- Ridley Scott
- Run Time
- 2 hours and 30 minutes
VP Content Ratings
- Sex & Nudity
- Star Rating
Rated PG. Running time: 2 hour 30 min.
Our content ratings: Violence 4; Language 0; Sex/Nudity 2.
Our star rating (1-5): 2.5
Now a new king arose over Egypt, who did not know Joseph.
But Moses said to God, “If I come to the Israelites and say to them, ‘The God of your ancestors has sent me to you,’ and they ask me, ‘What is his name?’ what shall I say to them?” God said to Moses, “I am who I am.” He said further, “Thus you shall say to the Israelites, ‘I am has sent me to you.’” 15 God also said to Moses, “Thus you shall say to the Israelites, ‘The Lord, the God of your ancestors, the God of Abraham, the God of Isaac, and the God of Jacob, has sent me to you’:
This is my name forever,
and this my title for all generations.
If you have run out of leftover Thanksgiving turkey, don’t despair—Ridley Scott has provided us with one that is stuffed full of great special effects. If only his version of the story could have lived up to those marvelous effects and gorgeous sets!
Charlton Heston played a very majestic and grave Moses in The Ten Commandments. Christian Bale’s Moses is delusional because he has been whacked a couple of times on the head during a rock/mud slide on the slope of Mt. Sinai. Or maybe it’s the screenwriters who are crazy, giving us a god who appears to Moses in the form of a 10 to 12 year-old boy. No wonder I was the only person in the theater at a 1 PM Sunday showing! Word about this travesty of the Biblical story must have spread since its Friday night debut!
This supremely naturalistic movie epic (early on Moses says he doesn’t believe in a god) could be called Gladiator Meets the Burning Bush. It did moderately well at the box office on its opening weekend. As a spectacle–the magnificent sets depicting Memphis, Egypt and the special effects for the plagues and the parting of the Red Sea—it rates an A, but as a film about a man of faith, it comes closer to an “F.”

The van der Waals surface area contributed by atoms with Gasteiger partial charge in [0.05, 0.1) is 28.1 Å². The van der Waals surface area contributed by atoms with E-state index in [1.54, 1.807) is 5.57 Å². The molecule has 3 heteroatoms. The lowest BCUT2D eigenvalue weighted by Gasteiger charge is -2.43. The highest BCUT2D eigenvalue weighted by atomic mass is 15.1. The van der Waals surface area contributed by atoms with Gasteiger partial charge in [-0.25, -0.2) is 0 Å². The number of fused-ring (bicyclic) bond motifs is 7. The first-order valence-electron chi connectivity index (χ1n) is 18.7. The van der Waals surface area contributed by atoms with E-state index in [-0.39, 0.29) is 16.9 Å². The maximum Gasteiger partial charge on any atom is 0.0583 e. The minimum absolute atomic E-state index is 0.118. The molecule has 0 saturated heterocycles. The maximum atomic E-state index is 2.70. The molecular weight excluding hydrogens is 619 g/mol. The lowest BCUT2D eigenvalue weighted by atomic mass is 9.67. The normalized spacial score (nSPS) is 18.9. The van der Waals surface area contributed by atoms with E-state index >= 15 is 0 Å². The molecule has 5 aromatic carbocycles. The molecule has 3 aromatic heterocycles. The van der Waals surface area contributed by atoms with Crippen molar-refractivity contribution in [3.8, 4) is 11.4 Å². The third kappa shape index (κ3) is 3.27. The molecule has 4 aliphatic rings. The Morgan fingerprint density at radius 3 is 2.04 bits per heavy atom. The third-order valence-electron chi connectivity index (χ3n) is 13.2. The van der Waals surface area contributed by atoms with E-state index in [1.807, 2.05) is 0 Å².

The plagues are not God-inspired in this rationalistic approach to the epic Bible story. They just come, the first—water into blood—caused by huge crocodiles that attack and devour hundreds of boaters, spilling their blood into the Nile. This and the plagues of frogs, flies, locusts and such just happen–you know, like Forest Gump’s famous comment about bad luck.
Neither Moses nor Aaron keep returning to Ramses’ court to announce the plagues because Moses, in a sequence that could have come out of one of the Tolkien movies, has gone underground to arm and train the Hebrew slaves to fight their own war of liberation.
Back in the Midian sequence the burning bush and god are depicted—as mentioned above, the latter is a 10 or 12 year-old boy, so the little “g” is not a mistake! This is by no means the God who spoke the world into existence! Moses’ political success is due to his fortunate timing in returning to Egypt just as a series of natural disasters are hitting the nation. Thus Ramses and his court attribute their Nature-caused woes to Moses’ god.
The film’s Red Sea scene is awesome, but in this version of the drowning of the Egyptian army both Moses and Pharaoh are still in the path of the returning waters. In fact, influenced by so many Western shoot-outs or Robin Hood adventures, we might think another fight-to-the death scene is coming up. However, the towering wall of water hits our hero and villain before they can meet, tossing them about beneath the surface. Apparently they pulled rank on the less fortunate soldiers, each of them being able to stagger out of the water on opposite sides of the sea.
Back in Midian again, there is a tender reunion between Moses and his wife and son, whereupon follows the scene of Moses going up Mt. Sinai. We can see the Hebrews below, and yes, even the golden calf. The boy god is with Moses, but he never lifts a finger to burn the Commandments into the stone. Moses has to do it himself the old fashioned way, with a chisel and a rock for a hammer.
It seems strange that the impossible number of 400,000 Hebrew slaves is kept (great for the panoramic shots of the Hebrews leaving), but virtually none of the story’s religious trappings. Unless I missed it while blinking, there was no Passover ceremony during the night when an unexplained dark shadow crept over the city and killed the Egyptian first-born.
I don’t think any church leaders will be buying out an entire showing for this film. My recommendation is that you save your money and watch one of the other Moses movies described in the article “Moses Movie Star” that follows in this issue of Visual Parables. Some of them are available free on YouTube!
This review with a set of discussion questions will be in the Jan. 2015 issue of Visual Parables.